"A commercial test will need to be accurate and inexpensive, but [the trial] must also be viewed as a test validation [study,] which will establish accuracy of predictions." Roses noted that Zinfandel has filed patents for the test, which have not yet been issued, but have received a positive international review.
The fact that Takeda is studying a diabetes treatment for Alzheimer's is no surprise, since many researchers have characterized Alzheimer's as a form of diabetes of the brain.
Actos is an inhibitor of peroxisome proliferator-activated receptor gamma, or PPARg, a receptor that controls genes involved in the metabolism of glucose and lipid in the body, levels of which are abnormal in Alzheimer's patients. Studies have shown that stimulating this receptor in the brain can deter degradation of cognitive functions due to Alzheimer's.
Actos also falls in the category of thiazolidinedione drugs, which came under regulatory scrutiny in 2007 after a meta-analysis published in the New England Journal of Medicine by Cleveland Clinic cardiologist Steven Nissen associated Actos and GlaxoSmithKline's Avandia with a 43 percent increase in heart attacks and a 64 percent increase in cardiovascular deaths. More recent comparisons of the heart attack risks associated with the two drugs suggest that Avandia harbors higher risks than Actos.
Despite these findings, Avandia and Actos both remain on the market as type 2 diabetes treatments. However, the FDA last year limited Avandia's marketing to only those type 2 patients who have exhausted all other options.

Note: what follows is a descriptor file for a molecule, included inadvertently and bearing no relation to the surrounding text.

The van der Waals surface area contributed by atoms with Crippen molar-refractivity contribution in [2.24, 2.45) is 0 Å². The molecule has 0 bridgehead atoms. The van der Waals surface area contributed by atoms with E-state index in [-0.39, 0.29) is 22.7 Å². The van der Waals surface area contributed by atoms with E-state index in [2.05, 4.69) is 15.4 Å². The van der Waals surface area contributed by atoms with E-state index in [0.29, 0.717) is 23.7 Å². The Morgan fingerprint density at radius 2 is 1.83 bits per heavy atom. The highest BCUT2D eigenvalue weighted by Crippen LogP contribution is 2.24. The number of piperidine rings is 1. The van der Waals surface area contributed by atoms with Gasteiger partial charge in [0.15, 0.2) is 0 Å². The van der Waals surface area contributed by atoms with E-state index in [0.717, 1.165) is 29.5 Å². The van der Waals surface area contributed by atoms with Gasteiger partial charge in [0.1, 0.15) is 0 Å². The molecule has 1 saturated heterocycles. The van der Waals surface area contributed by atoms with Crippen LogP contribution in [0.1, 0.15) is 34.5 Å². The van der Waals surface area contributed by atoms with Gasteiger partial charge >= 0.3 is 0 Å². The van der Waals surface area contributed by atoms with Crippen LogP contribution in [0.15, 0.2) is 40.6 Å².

Separately, however, Actos, which is Takeda's top-selling product with estimated annual sales of $4 billion, is not without its own regulatory problems. Last September, FDA said it is reviewing data suggesting that Actos may be linked to bladder cancer. Given that Actos is also slated to face generic competition starting 2012, an expansion of its indication to Alzheimer's disease would allow Takeda to continue to net significant revenues from the drug if it is launched for a different indication.
In a statement, Takeda estimated that 18 million people have Alzheimer’s disease around the world, and every five years the rate doubles for people between 65 and 85 years of age.
In the Sept. 13 issue of the Archives of Neurology, researchers led by David Geldmacher of the Department of Neurology in the University of Virginia published a pilot Alzheimer's study involving Actos. In that study, 29 patients who met the criteria for likely having Alzheimer's were randomized to receive Actos or placebo plus vitamin E daily for 18 months between 2001 and 2004.
"Pioglitazone was generally well tolerated in this pilot study," the authors concluded following the pilot investigation. "The tolerability of pioglitazone in this population and PPARg effects in laboratory models of Alzheimer's disease support further study of this drug class in earlier disease stages."
Even if initial studies conducted by Takeda and Zinfandel suggest that Actos can stave off the onset of Alzheimer's disease, there will still be many outstanding questions regarding dosing and at what age patients should start treatment if they are deemed to be at high risk for early-disease onset. "These questions will need to be figured out" in later studies, before the drug and test can be commercially sold together, Roses said.
Have topics you'd like to see covered in Pharmacogenomics Reporter? Contact the editor at tray [at] genomeweb [.] com.